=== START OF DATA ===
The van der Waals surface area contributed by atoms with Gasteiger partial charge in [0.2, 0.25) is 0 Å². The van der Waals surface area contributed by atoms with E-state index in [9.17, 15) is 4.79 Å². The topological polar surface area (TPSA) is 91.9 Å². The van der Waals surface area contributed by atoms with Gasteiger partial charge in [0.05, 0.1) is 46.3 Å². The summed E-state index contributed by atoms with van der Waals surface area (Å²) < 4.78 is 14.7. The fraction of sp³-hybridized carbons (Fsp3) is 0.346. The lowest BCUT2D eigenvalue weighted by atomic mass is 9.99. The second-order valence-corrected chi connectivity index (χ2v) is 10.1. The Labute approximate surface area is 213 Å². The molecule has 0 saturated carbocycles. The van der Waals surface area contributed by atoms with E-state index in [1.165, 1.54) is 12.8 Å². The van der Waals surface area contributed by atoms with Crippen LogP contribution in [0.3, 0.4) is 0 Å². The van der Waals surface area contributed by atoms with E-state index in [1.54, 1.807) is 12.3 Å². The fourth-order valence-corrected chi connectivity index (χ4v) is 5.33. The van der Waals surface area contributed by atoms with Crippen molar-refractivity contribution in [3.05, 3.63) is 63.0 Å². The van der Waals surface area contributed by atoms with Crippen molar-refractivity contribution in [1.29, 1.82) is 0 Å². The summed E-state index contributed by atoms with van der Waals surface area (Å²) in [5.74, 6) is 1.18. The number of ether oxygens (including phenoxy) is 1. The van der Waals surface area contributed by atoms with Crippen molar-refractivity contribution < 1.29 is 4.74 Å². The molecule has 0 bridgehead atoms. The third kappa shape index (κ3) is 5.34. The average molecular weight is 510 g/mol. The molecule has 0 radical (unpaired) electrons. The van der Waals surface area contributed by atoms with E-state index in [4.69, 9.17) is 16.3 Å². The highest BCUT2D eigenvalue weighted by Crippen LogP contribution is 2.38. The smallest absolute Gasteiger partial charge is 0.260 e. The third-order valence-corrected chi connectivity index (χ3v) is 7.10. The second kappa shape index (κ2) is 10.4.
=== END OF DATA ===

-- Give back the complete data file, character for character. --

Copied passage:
The van der Waals surface area contributed by atoms with Gasteiger partial charge in [0.2, 0.25) is 0 Å². The van der Waals surface area contributed by atoms with E-state index in [9.17, 15) is 4.79 Å². The topological polar surface area (TPSA) is 91.9 Å². The van der Waals surface area contributed by atoms with Gasteiger partial charge in [0.05, 0.1) is 46.3 Å². The summed E-state index contributed by atoms with van der Waals surface area (Å²) < 4.78 is 14.7. The fraction of sp³-hybridized carbons (Fsp3) is 0.346. The lowest BCUT2D eigenvalue weighted by atomic mass is 9.99. The second-order valence-corrected chi connectivity index (χ2v) is 10.1. The Labute approximate surface area is 213 Å². The molecule has 0 saturated carbocycles. The van der Waals surface area contributed by atoms with E-state index in [1.165, 1.54) is 12.8 Å². The van der Waals surface area contributed by atoms with Crippen LogP contribution in [0.3, 0.4) is 0 Å². The van der Waals surface area contributed by atoms with E-state index in [1.54, 1.807) is 12.3 Å². The fourth-order valence-corrected chi connectivity index (χ4v) is 5.33. The van der Waals surface area contributed by atoms with Crippen molar-refractivity contribution in [3.05, 3.63) is 63.0 Å². The van der Waals surface area contributed by atoms with Crippen molar-refractivity contribution in [1.29, 1.82) is 0 Å². The summed E-state index contributed by atoms with van der Waals surface area (Å²) in [5.74, 6) is 1.18. The number of ether oxygens (including phenoxy) is 1. The van der Waals surface area contributed by atoms with Crippen molar-refractivity contribution < 1.29 is 4.74 Å². The molecule has 0 bridgehead atoms. The third kappa shape index (κ3) is 5.34. The average molecular weight is 510 g/mol. The molecule has 0 radical (unpaired) electrons. The van der Waals surface area contributed by atoms with E-state index in [4.69, 9.17) is 16.3 Å². The highest BCUT2D eigenvalue weighted by Crippen LogP contribution is 2.38. The smallest absolute Gasteiger partial charge is 0.260 e. The third-order valence-corrected chi connectivity index (χ3v) is 7.10. The second kappa shape index (κ2) is 10.4.